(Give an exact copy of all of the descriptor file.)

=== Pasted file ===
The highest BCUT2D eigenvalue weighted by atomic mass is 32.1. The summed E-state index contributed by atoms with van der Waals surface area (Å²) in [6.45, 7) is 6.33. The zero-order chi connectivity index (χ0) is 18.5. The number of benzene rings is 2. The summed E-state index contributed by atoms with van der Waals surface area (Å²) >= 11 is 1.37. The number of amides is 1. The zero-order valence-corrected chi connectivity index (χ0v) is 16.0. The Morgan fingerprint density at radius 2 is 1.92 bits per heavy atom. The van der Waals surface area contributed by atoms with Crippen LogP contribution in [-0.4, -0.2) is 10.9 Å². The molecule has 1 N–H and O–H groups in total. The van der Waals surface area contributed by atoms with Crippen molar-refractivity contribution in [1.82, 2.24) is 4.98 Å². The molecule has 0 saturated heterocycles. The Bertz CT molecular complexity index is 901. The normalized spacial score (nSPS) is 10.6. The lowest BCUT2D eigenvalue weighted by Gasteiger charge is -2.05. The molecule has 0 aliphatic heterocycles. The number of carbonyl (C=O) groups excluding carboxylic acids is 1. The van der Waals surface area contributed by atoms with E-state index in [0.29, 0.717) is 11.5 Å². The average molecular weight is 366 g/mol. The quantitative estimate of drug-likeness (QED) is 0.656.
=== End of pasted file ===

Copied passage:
The highest BCUT2D eigenvalue weighted by atomic mass is 32.1. The summed E-state index contributed by atoms with van der Waals surface area (Å²) in [6.45, 7) is 6.33. The zero-order chi connectivity index (χ0) is 18.5. The number of benzene rings is 2. The summed E-state index contributed by atoms with van der Waals surface area (Å²) >= 11 is 1.37. The number of amides is 1. The zero-order valence-corrected chi connectivity index (χ0v) is 16.0. The Morgan fingerprint density at radius 2 is 1.92 bits per heavy atom. The van der Waals surface area contributed by atoms with Crippen LogP contribution in [-0.4, -0.2) is 10.9 Å². The molecule has 1 N–H and O–H groups in total. The van der Waals surface area contributed by atoms with Crippen molar-refractivity contribution in [1.82, 2.24) is 4.98 Å². The molecule has 0 saturated heterocycles. The Bertz CT molecular complexity index is 901. The normalized spacial score (nSPS) is 10.6. The lowest BCUT2D eigenvalue weighted by Gasteiger charge is -2.05. The molecule has 0 aliphatic heterocycles. The number of carbonyl (C=O) groups excluding carboxylic acids is 1. The van der Waals surface area contributed by atoms with E-state index in [0.29, 0.717) is 11.5 Å². The average molecular weight is 366 g/mol. The quantitative estimate of drug-likeness (QED) is 0.656.